gressman White, in this meeting. Mrs.
Francis Savage is regarded as a King's
Daughter in fact.
Mr. Elijah Lane pretends that he is a
young man on his first Irgs. Ohl not so.
We know the courting old fox!
N. C. Conference.
Editor The Gazette:
The recent session of tr e North Caro
lina Conference of the A. M. E. Church,
which was held in Newbern, was in many
respects a most enjoyable gathering
It was the first meeting of that body in
the present quadrennium, and was pre
sided over by Bishop James A. Handy,
D. D., the new chief pastor of the Second
Episcopal District, which embraces Mary
land, the District of Columbia, Virginia
and North Carolina.
Bishop Handy stamped the impress of
his genious as an able prelate upon all
who came under the influence which
emmated from him. He inaugurated a
grand policy for this quadrennium, which
has aroused the brethren to activity along
all lines for the advancement of the
church, and which bids fair to produce
grand results, morally, Jreligioualy and
He duly impressed upon the ministry
the importance of improvement in their
financial reports for . the benefit of the
general church, but he did not fail to
emphasize the greater importance of the
salvation 01 souls.
Each preacher was profoundly inspired
by the timely words of advice and godly
counsel that fell from the lips of the
Bishop, and returned to the various fields
of labor, as it were, bound in the spirit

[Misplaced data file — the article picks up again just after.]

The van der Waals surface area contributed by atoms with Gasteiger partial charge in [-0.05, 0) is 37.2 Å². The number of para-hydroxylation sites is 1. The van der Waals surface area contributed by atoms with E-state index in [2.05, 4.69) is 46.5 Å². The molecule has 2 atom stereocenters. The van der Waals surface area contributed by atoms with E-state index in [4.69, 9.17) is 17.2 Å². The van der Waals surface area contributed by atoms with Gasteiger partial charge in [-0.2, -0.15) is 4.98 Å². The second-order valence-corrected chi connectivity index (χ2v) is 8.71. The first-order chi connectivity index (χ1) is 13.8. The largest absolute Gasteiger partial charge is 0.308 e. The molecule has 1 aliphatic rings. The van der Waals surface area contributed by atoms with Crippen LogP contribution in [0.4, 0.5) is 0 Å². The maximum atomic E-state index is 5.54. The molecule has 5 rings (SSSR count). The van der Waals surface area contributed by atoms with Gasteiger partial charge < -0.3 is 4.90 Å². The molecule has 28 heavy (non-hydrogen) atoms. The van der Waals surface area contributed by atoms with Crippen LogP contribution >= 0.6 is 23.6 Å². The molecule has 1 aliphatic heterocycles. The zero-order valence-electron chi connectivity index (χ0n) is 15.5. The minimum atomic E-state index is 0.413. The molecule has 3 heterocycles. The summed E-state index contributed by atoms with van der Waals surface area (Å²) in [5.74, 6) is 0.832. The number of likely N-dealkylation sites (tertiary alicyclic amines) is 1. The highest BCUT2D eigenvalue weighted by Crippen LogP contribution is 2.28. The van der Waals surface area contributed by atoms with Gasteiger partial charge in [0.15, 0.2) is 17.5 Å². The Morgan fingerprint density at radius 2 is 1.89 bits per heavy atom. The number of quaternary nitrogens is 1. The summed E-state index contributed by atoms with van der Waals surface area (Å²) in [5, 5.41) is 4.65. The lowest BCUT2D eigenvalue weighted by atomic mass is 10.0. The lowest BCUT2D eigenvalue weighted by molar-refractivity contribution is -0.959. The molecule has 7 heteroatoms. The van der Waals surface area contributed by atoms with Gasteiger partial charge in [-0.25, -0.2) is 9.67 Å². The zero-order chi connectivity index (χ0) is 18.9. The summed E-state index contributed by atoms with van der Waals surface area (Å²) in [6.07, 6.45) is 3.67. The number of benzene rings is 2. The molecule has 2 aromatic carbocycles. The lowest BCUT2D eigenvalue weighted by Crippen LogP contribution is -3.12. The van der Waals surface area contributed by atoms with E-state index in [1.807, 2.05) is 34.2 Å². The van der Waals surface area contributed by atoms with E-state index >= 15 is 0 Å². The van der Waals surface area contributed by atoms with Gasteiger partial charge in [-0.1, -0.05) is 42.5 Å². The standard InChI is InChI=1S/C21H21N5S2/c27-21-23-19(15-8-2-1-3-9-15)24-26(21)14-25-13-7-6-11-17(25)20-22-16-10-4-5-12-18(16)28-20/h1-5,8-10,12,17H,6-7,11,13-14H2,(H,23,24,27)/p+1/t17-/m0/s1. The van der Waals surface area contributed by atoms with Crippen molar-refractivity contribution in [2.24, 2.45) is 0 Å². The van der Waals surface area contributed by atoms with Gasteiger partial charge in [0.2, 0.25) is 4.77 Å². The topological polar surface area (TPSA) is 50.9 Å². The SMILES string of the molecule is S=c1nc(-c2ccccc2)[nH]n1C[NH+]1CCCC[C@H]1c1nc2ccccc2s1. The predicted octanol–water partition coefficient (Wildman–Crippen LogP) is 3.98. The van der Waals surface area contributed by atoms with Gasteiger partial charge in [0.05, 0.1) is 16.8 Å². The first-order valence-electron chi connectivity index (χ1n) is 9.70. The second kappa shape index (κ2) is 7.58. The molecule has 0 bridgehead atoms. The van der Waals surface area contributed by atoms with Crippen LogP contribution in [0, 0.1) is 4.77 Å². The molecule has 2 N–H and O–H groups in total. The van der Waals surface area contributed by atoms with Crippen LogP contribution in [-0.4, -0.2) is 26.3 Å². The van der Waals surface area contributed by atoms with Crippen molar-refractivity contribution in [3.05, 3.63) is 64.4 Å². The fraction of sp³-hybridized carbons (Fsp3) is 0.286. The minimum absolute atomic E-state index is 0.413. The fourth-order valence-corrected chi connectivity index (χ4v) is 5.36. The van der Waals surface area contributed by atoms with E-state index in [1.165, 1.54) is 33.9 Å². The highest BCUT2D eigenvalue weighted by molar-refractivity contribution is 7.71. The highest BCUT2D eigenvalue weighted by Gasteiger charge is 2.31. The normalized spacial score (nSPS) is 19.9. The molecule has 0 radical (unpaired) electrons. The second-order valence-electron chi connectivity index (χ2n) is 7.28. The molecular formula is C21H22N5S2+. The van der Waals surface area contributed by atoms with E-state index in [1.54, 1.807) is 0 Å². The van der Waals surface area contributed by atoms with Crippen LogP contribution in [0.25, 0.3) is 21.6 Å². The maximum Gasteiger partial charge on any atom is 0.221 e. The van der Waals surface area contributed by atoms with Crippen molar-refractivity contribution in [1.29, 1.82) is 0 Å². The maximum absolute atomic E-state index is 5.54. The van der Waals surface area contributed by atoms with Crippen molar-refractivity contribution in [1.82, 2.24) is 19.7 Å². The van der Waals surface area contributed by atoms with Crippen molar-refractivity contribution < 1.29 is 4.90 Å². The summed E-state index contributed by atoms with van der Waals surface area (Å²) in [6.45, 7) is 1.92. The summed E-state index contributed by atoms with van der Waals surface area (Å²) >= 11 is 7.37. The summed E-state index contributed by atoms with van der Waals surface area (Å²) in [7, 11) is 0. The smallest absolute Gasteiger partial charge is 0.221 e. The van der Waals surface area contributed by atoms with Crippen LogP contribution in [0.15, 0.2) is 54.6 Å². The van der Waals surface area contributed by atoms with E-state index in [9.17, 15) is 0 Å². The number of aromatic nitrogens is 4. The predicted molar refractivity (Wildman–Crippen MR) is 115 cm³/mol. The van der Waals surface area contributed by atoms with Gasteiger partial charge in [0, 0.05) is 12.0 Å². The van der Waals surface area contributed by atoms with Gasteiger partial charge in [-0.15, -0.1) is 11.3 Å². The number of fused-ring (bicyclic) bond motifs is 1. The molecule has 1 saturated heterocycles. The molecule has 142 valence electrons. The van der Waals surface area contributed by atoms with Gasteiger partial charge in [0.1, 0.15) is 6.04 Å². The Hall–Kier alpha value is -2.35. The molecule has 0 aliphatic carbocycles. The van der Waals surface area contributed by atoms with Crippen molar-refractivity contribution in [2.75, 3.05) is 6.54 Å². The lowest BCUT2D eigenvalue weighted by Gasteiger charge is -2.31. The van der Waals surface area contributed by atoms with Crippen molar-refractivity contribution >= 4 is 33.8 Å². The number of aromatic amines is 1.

with a new determination to work with
with more zeal than ever to capture souls
for Jesus and build up the Church of God.
lhe proverbial hospitality of the citi
zens of JNewbern was sustained to its
usual high mark, in entertaining the Con
ference. Bit-hop Handy was moat royal
ly entertained by Rt. Rev. C. C. Petty
and his amiable wife; and Dr. E. J.
Gregg, of St. Stephen's Church, of Wil
mington, was likewise entertained by Dr.
R. S. Rives and his good lad v. The
broad-hearted, wide awake and thorough
going business man of Newbern, Frof.
Isaac II. Smith, who entertained the
whole Conference at a errand banquet on
the closing night, comes in for bd cial
mention for his generosity and effort to
crown the hospitality of the people of
Newbern in a most signal manner.
lhe banquet under the management of
Prof. Smith, as Most Illustrious Soverign
Grand Master of Ceremonies, was all that
could be desired from an intellectual
standpoint, as well as otherwise; the
spefr chesfthat were made on the occasion
being e perfect "feast of reason and now
The professor is a candidate for Rec
order of Deeds of the District of Colum
bia, and all present signed a petition in
his favor for the said position under the